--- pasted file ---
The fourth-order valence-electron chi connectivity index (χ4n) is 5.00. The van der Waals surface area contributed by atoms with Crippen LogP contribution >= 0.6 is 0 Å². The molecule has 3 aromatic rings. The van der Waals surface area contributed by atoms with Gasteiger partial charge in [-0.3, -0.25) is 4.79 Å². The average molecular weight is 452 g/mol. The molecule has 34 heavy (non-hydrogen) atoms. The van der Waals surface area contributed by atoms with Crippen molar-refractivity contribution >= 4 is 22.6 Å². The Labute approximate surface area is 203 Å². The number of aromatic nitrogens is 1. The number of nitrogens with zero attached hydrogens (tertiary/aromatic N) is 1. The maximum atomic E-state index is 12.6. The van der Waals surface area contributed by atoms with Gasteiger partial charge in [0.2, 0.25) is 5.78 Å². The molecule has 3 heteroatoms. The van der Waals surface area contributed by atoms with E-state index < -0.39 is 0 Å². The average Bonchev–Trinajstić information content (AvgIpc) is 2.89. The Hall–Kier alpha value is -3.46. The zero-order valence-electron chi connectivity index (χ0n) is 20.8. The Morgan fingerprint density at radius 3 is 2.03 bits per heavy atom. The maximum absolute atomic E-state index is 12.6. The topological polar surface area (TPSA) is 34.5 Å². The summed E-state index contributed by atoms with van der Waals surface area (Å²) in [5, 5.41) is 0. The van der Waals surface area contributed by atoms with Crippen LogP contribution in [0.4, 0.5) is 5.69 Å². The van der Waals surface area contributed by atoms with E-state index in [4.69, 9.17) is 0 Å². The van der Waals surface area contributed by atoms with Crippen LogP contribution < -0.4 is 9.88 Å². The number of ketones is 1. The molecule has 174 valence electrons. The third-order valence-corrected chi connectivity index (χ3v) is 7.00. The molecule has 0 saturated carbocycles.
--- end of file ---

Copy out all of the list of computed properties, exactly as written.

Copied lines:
The fourth-order valence-electron chi connectivity index (χ4n) is 5.00. The van der Waals surface area contributed by atoms with Crippen LogP contribution >= 0.6 is 0 Å². The molecule has 3 aromatic rings. The van der Waals surface area contributed by atoms with Gasteiger partial charge in [-0.3, -0.25) is 4.79 Å². The average molecular weight is 452 g/mol. The molecule has 34 heavy (non-hydrogen) atoms. The van der Waals surface area contributed by atoms with Crippen molar-refractivity contribution >= 4 is 22.6 Å². The Labute approximate surface area is 203 Å². The number of aromatic nitrogens is 1. The number of nitrogens with zero attached hydrogens (tertiary/aromatic N) is 1. The maximum atomic E-state index is 12.6. The van der Waals surface area contributed by atoms with Gasteiger partial charge in [0.2, 0.25) is 5.78 Å². The molecule has 3 heteroatoms. The van der Waals surface area contributed by atoms with E-state index < -0.39 is 0 Å². The average Bonchev–Trinajstić information content (AvgIpc) is 2.89. The Hall–Kier alpha value is -3.46. The zero-order valence-electron chi connectivity index (χ0n) is 20.8. The Morgan fingerprint density at radius 3 is 2.03 bits per heavy atom. The maximum absolute atomic E-state index is 12.6. The topological polar surface area (TPSA) is 34.5 Å². The summed E-state index contributed by atoms with van der Waals surface area (Å²) in [5, 5.41) is 0. The van der Waals surface area contributed by atoms with Crippen LogP contribution in [0.4, 0.5) is 5.69 Å². The van der Waals surface area contributed by atoms with E-state index in [4.69, 9.17) is 0 Å². The van der Waals surface area contributed by atoms with Crippen LogP contribution < -0.4 is 9.88 Å². The number of ketones is 1. The molecule has 174 valence electrons. The third-order valence-corrected chi connectivity index (χ3v) is 7.00. The molecule has 0 saturated carbocycles.